7. Get IRS Tax Help.
Check the international services Web page for the types of help the IRS provides. For all free IRS tax tools and products, visit IRS.gov at any time.
Top Six Tips about the Home Office Deduction
If you use your home for business, you may be able to deduct expenses for the business use of your home. If you qualify you can claim the deduction whether you rent or own your home. If you qualify for the deduction you may use either the simplified method or the regular method to claim your deduction.
Here are six tips that you should know about the home office deduction.
1. Regular and Exclusive Use.
As a general rule, you must use a part of your home regularly and exclusively for business purposes. The part of your home used for business must also be:
• Your principal place of business, or
• A place where you meet clients or customers in the normal course of business, or
• A separate structure not attached to your home. eg: a garage or a studio.
2. Simplified Option.
If you use the simplified option, you multiply the allowable square footage of your office by a rate of $5. The maximum footage allowed is 300 square feet. This option will save you time because it simplifies how you figure and claim the deduction. It will also make it easier for you to keep records. This option does not change the criteria for who may claim a home office deduction.
3. Regular Method.
If you use the regular method, the home office deduction includes certain costs that you paid for your home. For example, if you rent your home, part of the rent you paid may qualify. If you own your home, part of the mortgage interest, taxes and utilities you paid may qualify. The amount you can deduct usually depends on the percentage of your home used for business.
4. Deduction Limit.
If your gross income from the business use of your home is less than your expenses, the deduction for some expenses may be limited.
If you are self-employed and choose the regular method, use Form 8829, Expenses for Business Use of Your Home, to figure the amount you can deduct. You can claim your deduction using either method on Schedule C, Profit or Loss From Business. See the Schedule C instructions for how to report your deduction.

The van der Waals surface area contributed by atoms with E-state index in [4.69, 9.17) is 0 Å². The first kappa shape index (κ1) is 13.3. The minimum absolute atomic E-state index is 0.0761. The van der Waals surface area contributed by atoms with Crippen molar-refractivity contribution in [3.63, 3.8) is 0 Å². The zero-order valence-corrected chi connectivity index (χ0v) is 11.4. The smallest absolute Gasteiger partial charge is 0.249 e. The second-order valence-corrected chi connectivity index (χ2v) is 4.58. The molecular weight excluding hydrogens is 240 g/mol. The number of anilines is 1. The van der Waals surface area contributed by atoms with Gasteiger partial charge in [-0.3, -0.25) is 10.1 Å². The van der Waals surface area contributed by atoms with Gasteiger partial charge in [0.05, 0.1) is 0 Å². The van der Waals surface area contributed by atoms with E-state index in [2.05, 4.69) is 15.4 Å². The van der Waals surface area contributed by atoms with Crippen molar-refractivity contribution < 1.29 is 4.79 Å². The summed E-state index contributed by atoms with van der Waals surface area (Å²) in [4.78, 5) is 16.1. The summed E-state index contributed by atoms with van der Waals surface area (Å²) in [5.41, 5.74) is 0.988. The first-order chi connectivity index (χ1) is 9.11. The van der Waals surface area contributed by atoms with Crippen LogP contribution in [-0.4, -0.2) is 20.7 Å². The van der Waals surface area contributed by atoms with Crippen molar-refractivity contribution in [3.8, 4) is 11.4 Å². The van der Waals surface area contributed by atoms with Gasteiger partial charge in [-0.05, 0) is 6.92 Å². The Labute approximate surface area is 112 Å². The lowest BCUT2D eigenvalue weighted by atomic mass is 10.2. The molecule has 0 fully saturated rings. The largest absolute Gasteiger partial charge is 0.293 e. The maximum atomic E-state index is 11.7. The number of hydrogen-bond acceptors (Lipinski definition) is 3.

If you are an employee, you must meet additional rules to claim the deduction. For example, your business use must also be for the convenience of your employer. If you qualify, you claim the deduction on Schedule A, Itemized Deductions.
Standard or Itemized: Choose the Deduction Method That's Best for You
Most people claim the standard deduction when they file their federal tax return. But did you know that you may lower your taxes if you itemize your deductions? Find out if you can save by doing your taxes using both methods. Usually, the bigger the deduction, the lower the tax you have to pay. You should file your tax return using the method that allows you to pay the least amount of tax.
The IRS offers these six tips to help you choose:
1. Use IRS Free File.
Most people qualify to use free, brand-name software to prepare and e-file their federal tax returns. IRS Free File is the easiest way to file. Free File software will help you determine if you should itemize and file the right tax forms. It will do the math and e-file your return — all for free. Check your other e-file options if you can’t use Free File.
2. Figure your itemized deductions.
Add up deductible expenses you paid during the year. These may include expenses such as:
• Home mortgage interest
• State and local income taxes or sales taxes (but not both)
• Real estate and personal property taxes
• Gifts to charities
• Casualty or theft losses
• Unreimbursed medical expenses
• Unreimbursed employee business expenses
† Special rules and limits apply. Visit IRS.gov and refer to Publication 17, Your Federal Income Tax, for more details.
3. Know your standard deduction.
If you don’t itemize, your basic standard deduction for 2014 depends on your filing status:
• Single $6,200
• Married Filing Jointly $12,400
• Head of Household $9,100
• Married Filing Separately $6,200
• Qualifying Widow(er) $12,400
† If you’re 65 or older or blind, your standard deduction is higher than these amounts. If someone can claim you as a dependent, your deduction may be limited.
4. Check the exceptions.